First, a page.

What these legal accounts and the testimonies provided by the likes of Prof. Luis Teodoro, Bishop Deogracias Yniguez and Atty. Jose Grapilon among others serve to impart to the readers is this: in defending Jose Ma. Sison, we also defend our own rights against injustice and oppression. Sison, after all, has precisely been at the receiving end of so much negative criticism, so many legal attacks because he remains a strong critique of corruption, of injustice, of imperialism and its crimes against the working people and the rest of humanity. Sison uses what remains of his freedom defending the right of Filipinos — and other peoples — to also be free.

Finally, Sison the source of inspiration. Novelist-activist Ninotchka Rosca , Bagong Alyansang Makabayan (BAYAN) secretary-general Renato Reyes (BAYAN) and Raul Valle’s essays praise Sison as an individual who inspires the youth and even the unpoliticized.
Reyes says Sison is ‘timeless’ , referring to how the man through his writings is able to encourage new generations the Filipino youth to aspire to more beyond material wealth and instead aim for higher ideals. Far from being psychic for being able to ‘predict’ the downfall of tyrants and corrupt presidents and leaders, Sison, according to Reyes, is a dialectical materialist to the core. His ‘timelessness’ can be credited to how Sison remains abreast of global political and economic developments, and how immediately he can analyze and write about the same.

It, is perhaps, Valle’s essay on how he met Sison long, long ago in the underground movement that speaks the most and most poignantly about the man and his mission. Valle paints an image of a man who was light-hearted even in the midst of stressful situations; a man who took care to listen to younger activists and give them advice. Valle’s memories are of a young Sison who was truly hands-on when it came to work, and a Sison who took delight in it even as he was cautious and careful.

Sison’s whole life has been devoted to serving a revolution, and how he has gone about is worth all the books that have been written about it, the latest being this, Jose Maria Sison A Celebration. Ever hopeful, ever active, always able and willing to to give guidance to the Philippine mass movement which in his youth he took the lead in establishing and strengthening, Sison as seen in the eyes of his friends and supporters is more than a hero or even a genuine revolutionary: he is in the most noble sense of the word, a good man, and a good man is always worth defending.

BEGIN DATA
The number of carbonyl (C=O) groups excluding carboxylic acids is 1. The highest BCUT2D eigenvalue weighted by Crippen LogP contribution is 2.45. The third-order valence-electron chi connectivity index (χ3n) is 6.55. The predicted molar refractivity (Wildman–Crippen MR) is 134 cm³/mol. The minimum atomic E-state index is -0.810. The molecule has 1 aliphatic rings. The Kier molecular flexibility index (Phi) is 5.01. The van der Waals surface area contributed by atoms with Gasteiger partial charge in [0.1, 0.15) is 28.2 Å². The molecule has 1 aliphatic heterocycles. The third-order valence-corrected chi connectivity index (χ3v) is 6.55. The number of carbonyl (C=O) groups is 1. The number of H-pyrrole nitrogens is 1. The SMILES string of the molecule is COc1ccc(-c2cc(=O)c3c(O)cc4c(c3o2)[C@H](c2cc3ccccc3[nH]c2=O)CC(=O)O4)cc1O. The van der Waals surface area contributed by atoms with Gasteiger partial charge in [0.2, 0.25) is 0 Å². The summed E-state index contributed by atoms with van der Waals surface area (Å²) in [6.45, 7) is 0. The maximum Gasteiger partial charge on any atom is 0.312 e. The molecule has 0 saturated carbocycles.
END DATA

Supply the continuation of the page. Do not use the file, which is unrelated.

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February 18, 2011

Ericson Acosta’s Journey from ‘Troublesome’ Artist to Political Detainee

Filed under: Uncategorized — Ina Alleco @ 4:20 am

MANILA – Two days before the resumption of the peace negotiations between the Government of the Philippines (GPH) and the National Democratic Front of the Philippines (NDFP), the Armed Forces of the Philippine AFP captured an individual it later tagged as another ranking official of the Communist Party of the Philippines (CPP).

Ericson after he was captured by the military. Photo from the AFP

In a report posted on the government-run Philippine Information Agency, a spokesman of the Army’s 8th Infantry Division said that it apprehended and captured a certain Ericson Acosta in the vicinity of Barangay Bay-ang, San Jorge town in the province of Samar at 10 am on Feb. 13. The announcement came after reports that Alan Jasminez, a consultant of the National Democratic Front of the Philippines (NDFP), was captured in Bulacan.

According to the report, which was based on military dispatches, a platoon from the 34th Infantry Battalion under a 2nd Lt. Jacob Madarang was conducting routine security patrol when they intercepted Acosta. Acosta , the military report said, was “acting suspiciously” as he prepared to board a pump boat toward the town proper. Acosta allegedly gave “conflicting and confusing answers” when questioned. The military also said that he “appeared nervous” and that he attempted to draw a hand grenade from his pocket.

At that point, the report went on to say, a soldier immediately grabbed Acosta’s arm and the explosive in his hand.

Acosta in a photo released to the media by the military.